Peter Soleimanipour, Iranian film music composer and musician dies


Peter Soleimanipour, the legendary Iranian saxophone and trumpet player and film music composer passed away in Tehran at the age of 50 and after years of fighting cancer.

With no doubt Peter Soleimanipour,was among the top saxophone and trumpet players in the world and beside composing film music, he composed over 150 musical pieces.

Ahmad Kiarostami, an Iranian/American artist and filmmaker and a friend of Peter Soleimanipour wrote a very moving post in Facebook about his friendship with him and his work as an artist::
“Peter was a friend from my teenage years. He was different from the rest of us. During the post-war years, when music was limited in Iran and few kids who played an instrument only knew about piano and guitar, Peter played jazz sax and trumpet. He was more literate than most of us at that age, and he wasn’t shy about it. He was very self-confident and had a self-respect that was very rare for someone that young, which was visible in the way he smiled, and he always smiled. Last time I saw him was in Paris in 2016, he was painfully thin and weak, chemo had taken his long and beautiful hair away, but not his smile. Cancer was not able to take his confident smile from him.

For “Taste Of Cherry”, my father was looking for a trumpet player to play Louis Armstrong’s “St. James Infirmary Blues”. Peter was one of the bests in the country. Still, the recording wasn’t exactly like Armstrong’s. My father told him he wanted an exact copy, and Peter jokingly said “one should have black lips to be able to play like that”. For many years, my father quoted him and said “in a few words, Peter taught me something about my expectations that I never knew in many years of work”.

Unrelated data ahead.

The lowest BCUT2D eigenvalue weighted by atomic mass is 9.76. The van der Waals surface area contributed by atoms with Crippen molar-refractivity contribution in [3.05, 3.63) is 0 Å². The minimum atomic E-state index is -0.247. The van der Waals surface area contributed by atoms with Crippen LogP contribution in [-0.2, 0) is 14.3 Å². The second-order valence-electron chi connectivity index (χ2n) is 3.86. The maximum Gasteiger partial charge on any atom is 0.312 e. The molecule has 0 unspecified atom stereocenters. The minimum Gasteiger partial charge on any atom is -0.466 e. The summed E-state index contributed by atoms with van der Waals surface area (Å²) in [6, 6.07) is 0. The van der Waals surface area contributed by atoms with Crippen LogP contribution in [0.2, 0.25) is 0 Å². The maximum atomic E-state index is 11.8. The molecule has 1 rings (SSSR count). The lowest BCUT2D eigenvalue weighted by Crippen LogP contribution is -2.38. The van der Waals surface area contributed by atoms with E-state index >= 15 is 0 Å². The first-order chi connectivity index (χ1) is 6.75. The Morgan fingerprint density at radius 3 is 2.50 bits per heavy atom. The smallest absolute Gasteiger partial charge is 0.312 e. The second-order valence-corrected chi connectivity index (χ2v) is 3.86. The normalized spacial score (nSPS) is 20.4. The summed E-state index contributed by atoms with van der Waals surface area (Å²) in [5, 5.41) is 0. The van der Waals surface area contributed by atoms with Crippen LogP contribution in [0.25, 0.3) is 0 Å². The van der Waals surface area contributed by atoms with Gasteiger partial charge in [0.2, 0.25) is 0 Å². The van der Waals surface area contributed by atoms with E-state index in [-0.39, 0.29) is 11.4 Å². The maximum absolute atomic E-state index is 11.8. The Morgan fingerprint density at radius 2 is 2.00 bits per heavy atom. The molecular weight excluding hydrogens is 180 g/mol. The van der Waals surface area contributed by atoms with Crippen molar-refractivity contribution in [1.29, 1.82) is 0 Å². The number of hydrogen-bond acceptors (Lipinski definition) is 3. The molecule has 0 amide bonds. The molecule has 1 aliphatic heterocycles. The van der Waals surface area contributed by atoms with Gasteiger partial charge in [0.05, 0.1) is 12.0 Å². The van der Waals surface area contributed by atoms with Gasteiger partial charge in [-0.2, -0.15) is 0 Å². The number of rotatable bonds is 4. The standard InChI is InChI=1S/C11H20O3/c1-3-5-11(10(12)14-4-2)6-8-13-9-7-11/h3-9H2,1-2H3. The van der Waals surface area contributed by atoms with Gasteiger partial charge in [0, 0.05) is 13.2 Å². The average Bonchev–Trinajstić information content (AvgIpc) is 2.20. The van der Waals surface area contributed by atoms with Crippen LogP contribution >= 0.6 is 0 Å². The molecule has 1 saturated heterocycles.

In the last couple of decades, Besides my other dear friend Peyman Yazdanian, Peter was the only composer my father worked with. He composed a piece for “24 Frames”, as well as the music for “Take Me Home”, a short and playful film that we showed at all the tributes to my father after his passing. I promised to invite Peter to the opening of “24 Frames” in Tehran, which supposed to be after the Persian New Year, but never happened.

A few months ago we went through a lot of my father’s photos to pick one for the cover of a CD he was releasing. He promised to send me a copy of it, and that was the last time I heard from him. I knew he wasn’t doing well, so I didn’t follow up, but I know he was very excited about the CD. I hope he got to release it.

Your smile and your music will stay with me,Peter”


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